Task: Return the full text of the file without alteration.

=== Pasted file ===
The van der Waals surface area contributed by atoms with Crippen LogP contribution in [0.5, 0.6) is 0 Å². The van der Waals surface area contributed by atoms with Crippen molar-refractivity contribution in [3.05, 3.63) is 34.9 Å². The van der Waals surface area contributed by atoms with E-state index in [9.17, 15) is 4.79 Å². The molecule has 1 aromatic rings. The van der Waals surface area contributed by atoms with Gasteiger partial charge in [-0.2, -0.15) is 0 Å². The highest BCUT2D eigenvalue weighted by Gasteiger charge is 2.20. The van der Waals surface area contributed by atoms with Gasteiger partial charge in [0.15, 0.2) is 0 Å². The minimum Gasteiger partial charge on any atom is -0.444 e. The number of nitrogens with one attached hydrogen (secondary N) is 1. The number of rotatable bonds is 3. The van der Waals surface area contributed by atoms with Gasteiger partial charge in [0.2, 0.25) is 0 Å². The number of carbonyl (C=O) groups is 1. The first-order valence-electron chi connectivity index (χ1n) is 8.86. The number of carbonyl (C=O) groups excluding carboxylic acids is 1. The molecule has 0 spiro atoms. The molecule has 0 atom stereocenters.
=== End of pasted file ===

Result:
The van der Waals surface area contributed by atoms with Crippen LogP contribution in [0.5, 0.6) is 0 Å². The van der Waals surface area contributed by atoms with Crippen molar-refractivity contribution in [3.05, 3.63) is 34.9 Å². The van der Waals surface area contributed by atoms with E-state index in [9.17, 15) is 4.79 Å². The molecule has 1 aromatic rings. The van der Waals surface area contributed by atoms with Gasteiger partial charge in [-0.2, -0.15) is 0 Å². The highest BCUT2D eigenvalue weighted by Gasteiger charge is 2.20. The van der Waals surface area contributed by atoms with Gasteiger partial charge in [0.15, 0.2) is 0 Å². The minimum Gasteiger partial charge on any atom is -0.444 e. The number of nitrogens with one attached hydrogen (secondary N) is 1. The number of rotatable bonds is 3. The van der Waals surface area contributed by atoms with Gasteiger partial charge in [0.2, 0.25) is 0 Å². The number of carbonyl (C=O) groups is 1. The first-order valence-electron chi connectivity index (χ1n) is 8.86. The number of carbonyl (C=O) groups excluding carboxylic acids is 1. The molecule has 0 spiro atoms. The molecule has 0 atom stereocenters.